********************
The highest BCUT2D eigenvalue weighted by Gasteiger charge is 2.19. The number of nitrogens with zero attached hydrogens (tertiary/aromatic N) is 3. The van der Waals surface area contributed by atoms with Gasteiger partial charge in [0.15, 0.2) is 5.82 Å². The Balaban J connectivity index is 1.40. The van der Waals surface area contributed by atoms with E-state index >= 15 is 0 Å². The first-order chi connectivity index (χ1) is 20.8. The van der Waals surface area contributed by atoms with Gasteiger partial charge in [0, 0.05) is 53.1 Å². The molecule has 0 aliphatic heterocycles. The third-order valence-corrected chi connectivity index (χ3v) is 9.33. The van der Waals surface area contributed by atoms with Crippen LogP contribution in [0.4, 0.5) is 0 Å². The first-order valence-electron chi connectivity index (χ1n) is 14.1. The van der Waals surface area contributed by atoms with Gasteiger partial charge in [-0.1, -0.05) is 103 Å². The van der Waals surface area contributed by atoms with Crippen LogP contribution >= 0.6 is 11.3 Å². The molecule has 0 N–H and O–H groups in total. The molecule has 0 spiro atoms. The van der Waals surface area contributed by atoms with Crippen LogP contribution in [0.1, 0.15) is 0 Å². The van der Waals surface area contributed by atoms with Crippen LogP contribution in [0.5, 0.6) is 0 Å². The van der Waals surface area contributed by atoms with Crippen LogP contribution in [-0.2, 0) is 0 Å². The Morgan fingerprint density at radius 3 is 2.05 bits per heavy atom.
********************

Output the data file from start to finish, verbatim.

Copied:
The highest BCUT2D eigenvalue weighted by Gasteiger charge is 2.19. The number of nitrogens with zero attached hydrogens (tertiary/aromatic N) is 3. The van der Waals surface area contributed by atoms with Gasteiger partial charge in [0.15, 0.2) is 5.82 Å². The Balaban J connectivity index is 1.40. The van der Waals surface area contributed by atoms with E-state index >= 15 is 0 Å². The first-order chi connectivity index (χ1) is 20.8. The van der Waals surface area contributed by atoms with Gasteiger partial charge in [0, 0.05) is 53.1 Å². The molecule has 0 aliphatic heterocycles. The third-order valence-corrected chi connectivity index (χ3v) is 9.33. The van der Waals surface area contributed by atoms with Crippen LogP contribution in [0.4, 0.5) is 0 Å². The first-order valence-electron chi connectivity index (χ1n) is 14.1. The van der Waals surface area contributed by atoms with Gasteiger partial charge in [-0.1, -0.05) is 103 Å². The van der Waals surface area contributed by atoms with Crippen LogP contribution >= 0.6 is 11.3 Å². The molecule has 0 N–H and O–H groups in total. The molecule has 0 spiro atoms. The van der Waals surface area contributed by atoms with Crippen LogP contribution in [0.1, 0.15) is 0 Å². The van der Waals surface area contributed by atoms with Crippen LogP contribution in [0.5, 0.6) is 0 Å². The van der Waals surface area contributed by atoms with Crippen LogP contribution in [-0.2, 0) is 0 Å². The Morgan fingerprint density at radius 3 is 2.05 bits per heavy atom.